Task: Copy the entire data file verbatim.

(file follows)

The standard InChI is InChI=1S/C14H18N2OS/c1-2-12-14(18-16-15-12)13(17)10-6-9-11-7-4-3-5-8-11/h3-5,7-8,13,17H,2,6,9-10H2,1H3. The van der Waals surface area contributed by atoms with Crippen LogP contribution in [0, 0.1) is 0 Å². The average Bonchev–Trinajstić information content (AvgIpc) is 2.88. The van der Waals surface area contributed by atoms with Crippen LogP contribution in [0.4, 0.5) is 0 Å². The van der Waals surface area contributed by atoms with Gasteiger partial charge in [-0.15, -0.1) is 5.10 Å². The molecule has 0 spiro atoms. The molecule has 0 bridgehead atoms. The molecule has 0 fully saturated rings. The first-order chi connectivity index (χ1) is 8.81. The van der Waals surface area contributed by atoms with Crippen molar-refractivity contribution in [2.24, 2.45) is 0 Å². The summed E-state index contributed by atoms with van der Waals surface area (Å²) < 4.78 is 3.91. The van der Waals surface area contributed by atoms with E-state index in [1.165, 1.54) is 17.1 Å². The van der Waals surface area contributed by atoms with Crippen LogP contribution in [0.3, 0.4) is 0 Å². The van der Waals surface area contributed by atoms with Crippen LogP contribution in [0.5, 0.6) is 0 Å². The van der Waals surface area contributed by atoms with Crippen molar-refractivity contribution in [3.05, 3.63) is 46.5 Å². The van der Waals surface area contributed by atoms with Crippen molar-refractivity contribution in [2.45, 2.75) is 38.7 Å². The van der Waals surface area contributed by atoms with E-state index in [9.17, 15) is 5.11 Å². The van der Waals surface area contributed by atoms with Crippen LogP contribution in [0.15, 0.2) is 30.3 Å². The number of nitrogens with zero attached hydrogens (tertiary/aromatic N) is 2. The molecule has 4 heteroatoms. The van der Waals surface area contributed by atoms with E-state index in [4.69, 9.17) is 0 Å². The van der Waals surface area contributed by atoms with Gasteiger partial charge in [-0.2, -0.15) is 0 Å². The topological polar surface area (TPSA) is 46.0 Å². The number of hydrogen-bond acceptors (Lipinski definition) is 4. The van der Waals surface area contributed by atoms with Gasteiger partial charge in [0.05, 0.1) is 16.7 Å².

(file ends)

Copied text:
The standard InChI is InChI=1S/C14H18N2OS/c1-2-12-14(18-16-15-12)13(17)10-6-9-11-7-4-3-5-8-11/h3-5,7-8,13,17H,2,6,9-10H2,1H3. The van der Waals surface area contributed by atoms with Crippen LogP contribution in [0, 0.1) is 0 Å². The average Bonchev–Trinajstić information content (AvgIpc) is 2.88. The van der Waals surface area contributed by atoms with Crippen LogP contribution in [0.4, 0.5) is 0 Å². The van der Waals surface area contributed by atoms with Gasteiger partial charge in [-0.15, -0.1) is 5.10 Å². The molecule has 0 spiro atoms. The molecule has 0 bridgehead atoms. The molecule has 0 fully saturated rings. The first-order chi connectivity index (χ1) is 8.81. The van der Waals surface area contributed by atoms with Crippen molar-refractivity contribution in [2.24, 2.45) is 0 Å². The summed E-state index contributed by atoms with van der Waals surface area (Å²) < 4.78 is 3.91. The van der Waals surface area contributed by atoms with E-state index in [1.165, 1.54) is 17.1 Å². The van der Waals surface area contributed by atoms with Crippen LogP contribution in [0.3, 0.4) is 0 Å². The van der Waals surface area contributed by atoms with Crippen LogP contribution in [0.5, 0.6) is 0 Å². The van der Waals surface area contributed by atoms with Crippen molar-refractivity contribution in [3.05, 3.63) is 46.5 Å². The van der Waals surface area contributed by atoms with Crippen molar-refractivity contribution in [2.45, 2.75) is 38.7 Å². The van der Waals surface area contributed by atoms with E-state index in [9.17, 15) is 5.11 Å². The van der Waals surface area contributed by atoms with Crippen LogP contribution in [0.15, 0.2) is 30.3 Å². The number of nitrogens with zero attached hydrogens (tertiary/aromatic N) is 2. The molecule has 4 heteroatoms. The van der Waals surface area contributed by atoms with E-state index in [4.69, 9.17) is 0 Å². The van der Waals surface area contributed by atoms with Gasteiger partial charge in [-0.2, -0.15) is 0 Å². The topological polar surface area (TPSA) is 46.0 Å². The number of hydrogen-bond acceptors (Lipinski definition) is 4. The van der Waals surface area contributed by atoms with Gasteiger partial charge in [0.05, 0.1) is 16.7 Å².